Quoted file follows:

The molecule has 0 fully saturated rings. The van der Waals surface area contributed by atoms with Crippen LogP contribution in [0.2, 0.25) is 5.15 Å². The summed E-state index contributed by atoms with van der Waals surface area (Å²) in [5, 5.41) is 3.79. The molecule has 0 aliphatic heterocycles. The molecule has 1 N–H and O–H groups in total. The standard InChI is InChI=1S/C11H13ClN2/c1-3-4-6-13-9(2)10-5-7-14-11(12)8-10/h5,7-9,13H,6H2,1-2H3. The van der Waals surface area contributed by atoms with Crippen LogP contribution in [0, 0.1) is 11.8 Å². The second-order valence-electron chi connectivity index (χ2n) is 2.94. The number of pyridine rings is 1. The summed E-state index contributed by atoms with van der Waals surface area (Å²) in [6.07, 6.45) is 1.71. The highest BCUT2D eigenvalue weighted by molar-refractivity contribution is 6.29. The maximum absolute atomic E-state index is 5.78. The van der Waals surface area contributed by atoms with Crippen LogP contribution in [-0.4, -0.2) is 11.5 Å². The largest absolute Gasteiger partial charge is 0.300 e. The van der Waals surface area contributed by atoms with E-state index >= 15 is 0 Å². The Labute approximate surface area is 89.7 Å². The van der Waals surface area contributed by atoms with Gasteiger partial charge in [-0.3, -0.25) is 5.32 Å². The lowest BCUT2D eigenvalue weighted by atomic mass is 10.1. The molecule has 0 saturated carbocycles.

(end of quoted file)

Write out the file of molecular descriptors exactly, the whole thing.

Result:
The molecule has 0 fully saturated rings. The van der Waals surface area contributed by atoms with Crippen LogP contribution in [0.2, 0.25) is 5.15 Å². The summed E-state index contributed by atoms with van der Waals surface area (Å²) in [5, 5.41) is 3.79. The molecule has 0 aliphatic heterocycles. The molecule has 1 N–H and O–H groups in total. The standard InChI is InChI=1S/C11H13ClN2/c1-3-4-6-13-9(2)10-5-7-14-11(12)8-10/h5,7-9,13H,6H2,1-2H3. The van der Waals surface area contributed by atoms with Crippen LogP contribution in [0, 0.1) is 11.8 Å². The second-order valence-electron chi connectivity index (χ2n) is 2.94. The number of pyridine rings is 1. The summed E-state index contributed by atoms with van der Waals surface area (Å²) in [6.07, 6.45) is 1.71. The highest BCUT2D eigenvalue weighted by molar-refractivity contribution is 6.29. The maximum absolute atomic E-state index is 5.78. The van der Waals surface area contributed by atoms with Crippen LogP contribution in [-0.4, -0.2) is 11.5 Å². The largest absolute Gasteiger partial charge is 0.300 e. The van der Waals surface area contributed by atoms with E-state index >= 15 is 0 Å². The Labute approximate surface area is 89.7 Å². The van der Waals surface area contributed by atoms with Gasteiger partial charge in [-0.3, -0.25) is 5.32 Å². The lowest BCUT2D eigenvalue weighted by atomic mass is 10.1. The molecule has 0 saturated carbocycles.